Friday, January 27, 2017

Utilitarianism

Utilitarianism is defined as wanting social institutions restructured for the greater good of the most people. People are free to seek their own pleasure and to avoid pain, which will in turn promote progress in all aspects of society. The most important phrase that came out of utilitarianism is that people will act in their own "rational self-interest." Utilitarians such as John Stuart Mill, Jeremy Bentham, and Fourier believe the man is generally good by nature. In contrast, Dostoevsky believes that man cannot be governed by such rules and generalizations as this and will act however he or she wants to act. Whether or not utilitarianism can be seen as fully or even partly true is impossible to tell with any degree of certainty. One thing that we do know is that if people act in their own self-interest, which they often do, then the world should be a better place because of that according to utilitarianism. I do not believe this tenet of utilitarianism to be true because self-interest can also be associated with greed, spite, and malignant behavior that culminates in negative results for other parties in addition to the individual. Emotions play a big role in defining self-interest, but it is hard to form a philosophy based on something that people may not even know themselves. Who is to say if we are acting in our own self-interest or not if we do not know what that self-interest is? And why would we do anything different if we knew exactly what we wanted?

5 comments:

Rickeia Coleman said...
This comment has been removed by the author.
Rickeia Coleman said...

In Sophmore year we read a story called the Ones who walk away from Omelas. In the story we see everyone living in a fantasy world because of the suffering of this child who nobody pays attention to. On the basis of utilitarianism this is the best situation because everyone else is living in utopia and only one person is suffering. They describe how the child sits in its own filth and the child is referred to as it because of how monstrous the child looks after being neglected for so long. From this I think we can see the problems with Utilitarianism that Dostoevsky points out. Humans simply cannot always be good and put others before themselves like utilitarianism states. Also, even if the majority of people are happy, someone could still be living in utter misery which is not okay. The utilitarianist philosophy has obvious flaws and that's why many people like Dostoevsky criticize it.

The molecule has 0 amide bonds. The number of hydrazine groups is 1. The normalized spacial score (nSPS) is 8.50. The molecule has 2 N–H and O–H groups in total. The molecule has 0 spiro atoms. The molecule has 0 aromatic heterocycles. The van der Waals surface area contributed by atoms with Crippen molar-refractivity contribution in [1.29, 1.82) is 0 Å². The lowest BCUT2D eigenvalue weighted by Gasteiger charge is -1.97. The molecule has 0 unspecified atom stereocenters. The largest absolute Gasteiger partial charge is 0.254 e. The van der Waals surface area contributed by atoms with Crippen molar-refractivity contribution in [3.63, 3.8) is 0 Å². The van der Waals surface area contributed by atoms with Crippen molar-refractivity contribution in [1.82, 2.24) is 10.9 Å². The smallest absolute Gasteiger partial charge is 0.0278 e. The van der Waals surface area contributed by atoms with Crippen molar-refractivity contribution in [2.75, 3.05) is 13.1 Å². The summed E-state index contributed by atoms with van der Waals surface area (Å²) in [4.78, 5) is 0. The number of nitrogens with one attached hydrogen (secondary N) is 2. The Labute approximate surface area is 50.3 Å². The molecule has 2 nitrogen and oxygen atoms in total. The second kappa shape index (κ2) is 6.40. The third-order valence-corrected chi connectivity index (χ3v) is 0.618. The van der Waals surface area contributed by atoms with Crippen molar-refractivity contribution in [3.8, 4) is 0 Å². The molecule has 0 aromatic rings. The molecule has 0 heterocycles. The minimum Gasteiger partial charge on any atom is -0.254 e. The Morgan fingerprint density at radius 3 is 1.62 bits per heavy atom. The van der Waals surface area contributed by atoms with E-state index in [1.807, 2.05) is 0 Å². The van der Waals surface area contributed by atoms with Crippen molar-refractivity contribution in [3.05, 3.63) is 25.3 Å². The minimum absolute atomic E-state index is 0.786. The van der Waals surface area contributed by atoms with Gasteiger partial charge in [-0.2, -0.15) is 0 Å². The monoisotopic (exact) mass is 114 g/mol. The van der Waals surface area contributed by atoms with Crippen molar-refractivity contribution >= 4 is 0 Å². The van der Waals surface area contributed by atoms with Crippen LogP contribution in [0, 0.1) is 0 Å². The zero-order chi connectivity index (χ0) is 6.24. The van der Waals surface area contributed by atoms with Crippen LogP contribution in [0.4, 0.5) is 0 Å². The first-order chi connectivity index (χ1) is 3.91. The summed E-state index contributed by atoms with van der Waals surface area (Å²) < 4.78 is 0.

Julia Scofield said...

The idea that the needs of the many outweighs the needs of the few is a dangerous one. In utilitarianism, this usually results in the majority living in a utopia. In real life, the minority group must suffer in order to maintain the status quo for the majority. An example of this happening is trumps ban on refugees from Muslim countries. The intent of this ban is to ensure that American are safe from foreign terrorism. When in reality, a more pressing threat is domestic terrorism and gun violence. The only thing that the ban does is ensure that refugees from Muslim countries will be forced to live in potentially life threatening conditions. According to utilitarianism, this is ok, because the majority is safe. We know however, that this is wrong and that the needs of all need to be considered.

Luke Jeanfreau said...

I think that in authors who oppose utilitarianism like dostoevsky we can see a lot of similarity to the modern conservative movement. This movement is based off of people being able to make their own decisions. In this way, it likely came about as an opposition to the ideas of utilitarianism.

Bailey Taylor said...

I think Dostoevsky was accurate in saying that humans will act against their own self interest just because they want to. Everyone has experienced this. Just because you can't do something, it makes you want to do it more even if you know it will harm you in the end. Whether humans are naturally good or evil, I have no clue, but I do think that the idea of a utopia and world peace are a little far fetched because humans are always going to want to rail against rules to prove their free will.